Hamlin Garland's Early Work and Career

By Donald Pizer | Go to book overview

CHAPTER VIII
IMPRESSIONISM AND THE CENTRAL ART ASSOCIATION (1894-1895)

I

ONE OF THE peculiarities of Garland's early career was the dichotomy he maintained after 1892 between his activities and beliefs on the one hand and his literary work on the other. He seems to have felt that though he would no longer deal with certain ideas or material in his fiction or criticism, he could and should continue to work personally for these ideas. just as Garland's discontinuation of political-economic fiction did not terminate his single-tax efforts, so his withdrawal from controversial critical writing after the publication of Crumbling Idols did not end his participation in art reform. Earlier, he had attempted to promote a native American drama by means of an independent theater. With his move to Chicago he turned his attention toward the encouragement of native American painting, an activity which was closely related to his interest in impressionism and which occupied him much during 1894-1895.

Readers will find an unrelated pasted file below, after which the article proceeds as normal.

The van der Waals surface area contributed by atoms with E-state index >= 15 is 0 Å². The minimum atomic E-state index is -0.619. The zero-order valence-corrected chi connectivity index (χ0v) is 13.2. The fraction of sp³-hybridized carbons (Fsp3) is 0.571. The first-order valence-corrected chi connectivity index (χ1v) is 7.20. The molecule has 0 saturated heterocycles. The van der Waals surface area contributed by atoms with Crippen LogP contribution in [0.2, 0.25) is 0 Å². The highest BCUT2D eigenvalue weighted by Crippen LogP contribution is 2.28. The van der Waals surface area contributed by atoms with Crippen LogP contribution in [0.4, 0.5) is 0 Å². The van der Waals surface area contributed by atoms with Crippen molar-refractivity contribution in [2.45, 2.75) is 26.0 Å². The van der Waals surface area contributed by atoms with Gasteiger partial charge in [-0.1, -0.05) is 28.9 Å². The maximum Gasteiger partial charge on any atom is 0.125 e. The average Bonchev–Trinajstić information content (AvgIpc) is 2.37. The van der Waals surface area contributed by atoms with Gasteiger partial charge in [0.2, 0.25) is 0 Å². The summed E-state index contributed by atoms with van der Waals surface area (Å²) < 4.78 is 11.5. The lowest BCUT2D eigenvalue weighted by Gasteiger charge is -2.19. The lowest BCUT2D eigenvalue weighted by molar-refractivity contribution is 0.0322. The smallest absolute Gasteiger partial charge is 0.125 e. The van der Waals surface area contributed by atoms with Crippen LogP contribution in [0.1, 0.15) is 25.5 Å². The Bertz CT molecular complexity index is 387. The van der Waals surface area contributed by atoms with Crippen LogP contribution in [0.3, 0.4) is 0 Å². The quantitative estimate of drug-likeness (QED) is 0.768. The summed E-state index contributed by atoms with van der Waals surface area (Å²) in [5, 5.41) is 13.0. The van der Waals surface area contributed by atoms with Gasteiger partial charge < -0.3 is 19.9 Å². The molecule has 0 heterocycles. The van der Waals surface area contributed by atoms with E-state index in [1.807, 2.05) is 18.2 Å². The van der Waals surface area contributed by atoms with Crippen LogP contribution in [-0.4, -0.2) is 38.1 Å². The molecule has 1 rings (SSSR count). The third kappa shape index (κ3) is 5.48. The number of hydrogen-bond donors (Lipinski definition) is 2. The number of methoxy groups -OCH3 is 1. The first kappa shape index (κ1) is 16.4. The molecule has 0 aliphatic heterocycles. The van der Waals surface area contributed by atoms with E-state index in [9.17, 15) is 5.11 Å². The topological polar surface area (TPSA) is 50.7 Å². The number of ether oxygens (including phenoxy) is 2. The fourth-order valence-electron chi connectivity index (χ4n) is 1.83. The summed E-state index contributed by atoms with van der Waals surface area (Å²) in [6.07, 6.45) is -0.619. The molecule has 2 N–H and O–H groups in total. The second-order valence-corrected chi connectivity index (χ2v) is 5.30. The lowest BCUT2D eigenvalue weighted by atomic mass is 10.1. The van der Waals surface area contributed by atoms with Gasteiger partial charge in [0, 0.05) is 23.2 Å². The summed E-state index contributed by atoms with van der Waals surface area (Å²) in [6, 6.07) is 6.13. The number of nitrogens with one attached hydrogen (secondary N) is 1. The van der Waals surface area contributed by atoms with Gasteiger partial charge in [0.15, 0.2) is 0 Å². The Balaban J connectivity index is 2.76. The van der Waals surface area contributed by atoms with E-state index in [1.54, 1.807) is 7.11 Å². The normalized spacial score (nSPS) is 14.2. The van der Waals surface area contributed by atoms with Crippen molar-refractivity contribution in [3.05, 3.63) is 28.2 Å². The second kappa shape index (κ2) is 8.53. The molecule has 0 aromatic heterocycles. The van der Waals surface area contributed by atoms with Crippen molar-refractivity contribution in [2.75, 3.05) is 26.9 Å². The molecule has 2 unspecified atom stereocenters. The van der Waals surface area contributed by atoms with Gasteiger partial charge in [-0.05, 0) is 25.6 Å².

In his History of Impressionism John Rewald noted that Garland's chapter on impressionism in Crumbling Idols"presents what is probably the first all-out defense of the movement to be written in English."1 This defense was not the result of a momentary or superficial enthusiasm on Garland's part. Rather, it derived from his close association with and great interest in the movement since July, 1885, when at one of his lectures at Mrs. Payson's he had met John J. Enneking, an impressionist landscape painter.

At that time impressionism was little known or practiced in

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